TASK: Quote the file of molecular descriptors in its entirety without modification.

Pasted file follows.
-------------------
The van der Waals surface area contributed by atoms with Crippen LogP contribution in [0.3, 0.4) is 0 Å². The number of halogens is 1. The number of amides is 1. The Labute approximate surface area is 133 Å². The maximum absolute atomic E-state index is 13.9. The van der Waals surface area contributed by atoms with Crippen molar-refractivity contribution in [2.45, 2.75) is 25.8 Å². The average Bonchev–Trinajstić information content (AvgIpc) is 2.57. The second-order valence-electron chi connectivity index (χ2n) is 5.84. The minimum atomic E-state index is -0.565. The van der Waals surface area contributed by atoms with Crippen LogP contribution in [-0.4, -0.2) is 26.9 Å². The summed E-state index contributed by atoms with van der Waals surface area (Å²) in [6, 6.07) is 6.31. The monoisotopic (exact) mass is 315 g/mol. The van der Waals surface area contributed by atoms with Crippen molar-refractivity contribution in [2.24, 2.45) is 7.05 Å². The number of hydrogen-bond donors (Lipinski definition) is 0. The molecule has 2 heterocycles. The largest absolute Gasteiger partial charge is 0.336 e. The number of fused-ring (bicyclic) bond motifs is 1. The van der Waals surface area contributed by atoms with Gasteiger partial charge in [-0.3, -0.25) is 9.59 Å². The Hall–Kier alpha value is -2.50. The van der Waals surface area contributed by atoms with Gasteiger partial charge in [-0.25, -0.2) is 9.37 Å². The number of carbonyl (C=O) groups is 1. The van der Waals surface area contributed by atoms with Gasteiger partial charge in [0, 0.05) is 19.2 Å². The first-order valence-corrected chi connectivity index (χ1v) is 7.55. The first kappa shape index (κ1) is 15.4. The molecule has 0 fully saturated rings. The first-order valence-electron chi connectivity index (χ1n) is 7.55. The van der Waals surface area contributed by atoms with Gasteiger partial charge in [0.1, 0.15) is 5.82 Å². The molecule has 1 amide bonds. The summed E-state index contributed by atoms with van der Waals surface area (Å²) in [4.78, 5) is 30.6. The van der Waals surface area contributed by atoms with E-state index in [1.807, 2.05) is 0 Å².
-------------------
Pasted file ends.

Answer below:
The van der Waals surface area contributed by atoms with Crippen LogP contribution in [0.3, 0.4) is 0 Å². The number of halogens is 1. The number of amides is 1. The Labute approximate surface area is 133 Å². The maximum absolute atomic E-state index is 13.9. The van der Waals surface area contributed by atoms with Crippen molar-refractivity contribution in [2.45, 2.75) is 25.8 Å². The average Bonchev–Trinajstić information content (AvgIpc) is 2.57. The second-order valence-electron chi connectivity index (χ2n) is 5.84. The minimum atomic E-state index is -0.565. The van der Waals surface area contributed by atoms with Crippen LogP contribution in [-0.4, -0.2) is 26.9 Å². The summed E-state index contributed by atoms with van der Waals surface area (Å²) in [6, 6.07) is 6.31. The monoisotopic (exact) mass is 315 g/mol. The van der Waals surface area contributed by atoms with Crippen molar-refractivity contribution in [2.24, 2.45) is 7.05 Å². The number of hydrogen-bond donors (Lipinski definition) is 0. The molecule has 2 heterocycles. The largest absolute Gasteiger partial charge is 0.336 e. The number of fused-ring (bicyclic) bond motifs is 1. The van der Waals surface area contributed by atoms with Gasteiger partial charge in [-0.3, -0.25) is 9.59 Å². The Hall–Kier alpha value is -2.50. The van der Waals surface area contributed by atoms with Gasteiger partial charge in [-0.25, -0.2) is 9.37 Å². The number of carbonyl (C=O) groups is 1. The van der Waals surface area contributed by atoms with Gasteiger partial charge in [0, 0.05) is 19.2 Å². The first-order valence-corrected chi connectivity index (χ1v) is 7.55. The first kappa shape index (κ1) is 15.4. The molecule has 0 fully saturated rings. The first-order valence-electron chi connectivity index (χ1n) is 7.55. The van der Waals surface area contributed by atoms with Gasteiger partial charge in [0.1, 0.15) is 5.82 Å². The molecule has 1 amide bonds. The summed E-state index contributed by atoms with van der Waals surface area (Å²) in [4.78, 5) is 30.6. The van der Waals surface area contributed by atoms with E-state index in [1.807, 2.05) is 0 Å².